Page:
Louis Reyes Rivera

                                                                                                            Louis Reyes Rivera 


Written by Arthur T. Wilson and Dale Shields

* Professor Reyes is a professor of Pan-African, African-American, Caribbean and Puerto Rican literature and history whose essays and poems have appeared in numerous publications, including Areyto, Boletin, The City Sun, African Voices, and in five award-winning collections: In Defense of Mumia; ALOUD: Live from the Nuyorican Poets Cafe, Of Sons And Lovers, Bum Rush The Page, and his own Scattered Scripture.  Known as the Janitor of History, poet/essayist Louis Reyes Rivera has been studying his craft since 1960 and teaching it since 1969. The recipient of over 20 awards, including a Lifetime Achievement Award (1995), a Special Congressional Recognition Award (1988), and the CCNY 125th Anniversary Medal (1973), Rivera has assisted in the publication of well over 200 books, including John Oliver Killens’ Great Black Russian (Wayne State U., 1989), Adal Maldonado’s Portraits of the Puerto Rican Experience (IPRUS, 1984), and Bum Rush The Page: A Def Poetry Jam (Crown Publishers, 2001).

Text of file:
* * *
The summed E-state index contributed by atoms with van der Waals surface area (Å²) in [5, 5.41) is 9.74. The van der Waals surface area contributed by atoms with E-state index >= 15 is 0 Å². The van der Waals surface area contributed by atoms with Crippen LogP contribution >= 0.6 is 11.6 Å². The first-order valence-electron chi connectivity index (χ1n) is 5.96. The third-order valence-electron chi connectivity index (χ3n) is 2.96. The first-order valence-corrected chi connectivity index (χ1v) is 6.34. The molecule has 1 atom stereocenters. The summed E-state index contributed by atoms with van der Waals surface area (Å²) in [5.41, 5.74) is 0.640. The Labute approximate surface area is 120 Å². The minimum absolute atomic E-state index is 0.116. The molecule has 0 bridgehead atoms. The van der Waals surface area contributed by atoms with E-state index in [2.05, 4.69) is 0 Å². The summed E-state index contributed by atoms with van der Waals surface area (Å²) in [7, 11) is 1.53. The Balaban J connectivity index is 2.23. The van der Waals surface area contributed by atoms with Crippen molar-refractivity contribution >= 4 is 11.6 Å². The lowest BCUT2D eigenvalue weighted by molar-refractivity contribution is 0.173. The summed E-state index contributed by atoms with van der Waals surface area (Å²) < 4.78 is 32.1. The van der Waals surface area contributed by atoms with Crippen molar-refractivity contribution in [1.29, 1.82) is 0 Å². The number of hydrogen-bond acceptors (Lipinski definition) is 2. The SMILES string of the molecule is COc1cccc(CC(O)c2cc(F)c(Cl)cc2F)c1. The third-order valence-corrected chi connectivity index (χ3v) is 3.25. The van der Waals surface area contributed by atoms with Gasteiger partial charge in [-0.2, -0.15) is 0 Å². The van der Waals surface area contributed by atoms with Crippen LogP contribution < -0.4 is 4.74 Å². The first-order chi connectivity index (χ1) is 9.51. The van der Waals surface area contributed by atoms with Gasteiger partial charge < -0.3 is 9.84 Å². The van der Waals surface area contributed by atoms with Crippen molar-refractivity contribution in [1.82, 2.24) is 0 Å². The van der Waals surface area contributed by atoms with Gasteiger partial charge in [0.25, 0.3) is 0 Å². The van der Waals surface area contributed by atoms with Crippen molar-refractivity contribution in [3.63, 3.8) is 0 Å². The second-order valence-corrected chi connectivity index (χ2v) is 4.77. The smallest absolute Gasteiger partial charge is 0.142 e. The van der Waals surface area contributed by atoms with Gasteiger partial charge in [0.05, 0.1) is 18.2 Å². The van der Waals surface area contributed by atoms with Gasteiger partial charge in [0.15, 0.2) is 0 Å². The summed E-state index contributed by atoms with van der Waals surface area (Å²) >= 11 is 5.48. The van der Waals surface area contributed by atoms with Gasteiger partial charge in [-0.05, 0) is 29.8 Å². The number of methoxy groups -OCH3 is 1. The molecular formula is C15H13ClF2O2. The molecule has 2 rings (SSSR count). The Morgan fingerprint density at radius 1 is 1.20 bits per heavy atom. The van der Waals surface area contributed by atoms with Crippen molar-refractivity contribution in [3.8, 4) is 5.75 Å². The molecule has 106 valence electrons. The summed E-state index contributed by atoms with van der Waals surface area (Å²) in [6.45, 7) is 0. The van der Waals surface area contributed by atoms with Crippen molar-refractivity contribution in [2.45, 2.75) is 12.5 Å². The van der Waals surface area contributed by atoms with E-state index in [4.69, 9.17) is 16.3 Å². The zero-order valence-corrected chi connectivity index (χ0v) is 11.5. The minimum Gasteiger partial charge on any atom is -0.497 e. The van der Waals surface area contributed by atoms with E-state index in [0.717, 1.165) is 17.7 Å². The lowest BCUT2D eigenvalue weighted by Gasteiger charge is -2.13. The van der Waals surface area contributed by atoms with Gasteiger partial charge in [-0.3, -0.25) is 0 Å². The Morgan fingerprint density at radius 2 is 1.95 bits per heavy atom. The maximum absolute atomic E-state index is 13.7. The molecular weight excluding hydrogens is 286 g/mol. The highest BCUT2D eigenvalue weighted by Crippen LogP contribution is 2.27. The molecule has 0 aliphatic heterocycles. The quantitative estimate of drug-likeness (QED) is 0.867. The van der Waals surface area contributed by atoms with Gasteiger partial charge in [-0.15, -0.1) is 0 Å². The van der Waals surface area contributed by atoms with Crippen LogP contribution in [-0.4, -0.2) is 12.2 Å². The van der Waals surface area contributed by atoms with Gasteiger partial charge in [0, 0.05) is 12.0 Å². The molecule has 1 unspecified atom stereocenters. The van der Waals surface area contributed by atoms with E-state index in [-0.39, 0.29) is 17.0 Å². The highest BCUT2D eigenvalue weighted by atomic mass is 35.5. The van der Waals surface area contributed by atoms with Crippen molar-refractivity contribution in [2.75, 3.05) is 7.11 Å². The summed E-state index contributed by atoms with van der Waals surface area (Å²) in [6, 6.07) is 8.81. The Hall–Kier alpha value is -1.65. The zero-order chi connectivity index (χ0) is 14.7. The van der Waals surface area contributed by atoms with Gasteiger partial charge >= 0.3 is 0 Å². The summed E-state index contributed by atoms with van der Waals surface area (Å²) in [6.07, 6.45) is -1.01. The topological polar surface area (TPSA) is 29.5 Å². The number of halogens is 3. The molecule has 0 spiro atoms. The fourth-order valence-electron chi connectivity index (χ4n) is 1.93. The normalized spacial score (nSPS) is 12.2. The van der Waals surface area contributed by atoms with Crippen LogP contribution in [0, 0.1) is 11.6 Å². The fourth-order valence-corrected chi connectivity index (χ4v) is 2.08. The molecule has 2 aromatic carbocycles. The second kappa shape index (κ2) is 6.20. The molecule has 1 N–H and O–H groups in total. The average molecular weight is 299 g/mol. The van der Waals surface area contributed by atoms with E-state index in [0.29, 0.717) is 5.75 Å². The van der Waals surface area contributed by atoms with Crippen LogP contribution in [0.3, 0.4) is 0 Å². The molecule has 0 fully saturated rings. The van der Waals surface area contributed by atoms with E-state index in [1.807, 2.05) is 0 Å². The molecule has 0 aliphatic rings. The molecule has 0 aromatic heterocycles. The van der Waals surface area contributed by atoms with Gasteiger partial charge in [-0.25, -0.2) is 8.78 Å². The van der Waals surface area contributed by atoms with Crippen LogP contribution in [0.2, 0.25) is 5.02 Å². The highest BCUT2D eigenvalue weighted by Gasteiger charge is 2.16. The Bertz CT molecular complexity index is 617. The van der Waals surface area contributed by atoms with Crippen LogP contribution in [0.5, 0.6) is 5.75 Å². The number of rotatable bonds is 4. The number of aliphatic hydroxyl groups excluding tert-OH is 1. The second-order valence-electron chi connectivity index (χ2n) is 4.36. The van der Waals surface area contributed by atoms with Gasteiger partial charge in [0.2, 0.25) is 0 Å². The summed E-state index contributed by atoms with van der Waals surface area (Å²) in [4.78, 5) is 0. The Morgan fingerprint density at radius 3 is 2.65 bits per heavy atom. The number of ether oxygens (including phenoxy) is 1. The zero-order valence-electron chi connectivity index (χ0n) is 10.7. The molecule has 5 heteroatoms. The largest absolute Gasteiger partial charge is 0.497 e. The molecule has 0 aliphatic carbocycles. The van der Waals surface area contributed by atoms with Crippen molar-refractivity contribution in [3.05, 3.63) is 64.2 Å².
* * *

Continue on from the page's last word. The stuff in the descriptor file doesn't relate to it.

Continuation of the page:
Poet and Essayist

Louis Reyes Rivera is an award-winning poet; an academic and professor with a specialty in African American, Puerto Rican, and Caribbean literature and history; a political activist; and a radio show host. He is the author of three poetry collections: Scattered Scripture (1996), This One for You (1983), and Who Pays the Cost(1977). Rivera is the recipient of numerous awards, including a lifetime achievement award from the University of Massachusetts at Amherst (1995), a Special Congressional Recognition award (1988), and City College of New York’s 125th Anniversary Medal (1973).

Scattered Scripture won the 1996 poetry prize from the Latin American Writers Institute. A volume of highly crafted poems of militant and radical perspective, it is a literary masterpiece that attempts to translate history into poetry, covering the chapters missing from official renditions of history. This collection took twenty years of research to create. The first poem completed for the book, “(what are they doing),” was written in 1974, and the last poem, “(like toussaint, so marti)” was written in 1995. In between came all the other works as responses to his research.  Scattered Scripture contains forty-one pages of notes that provide the sources and historical context for the poems, making the book complete as a poetic song, a historical document, and an instructional device.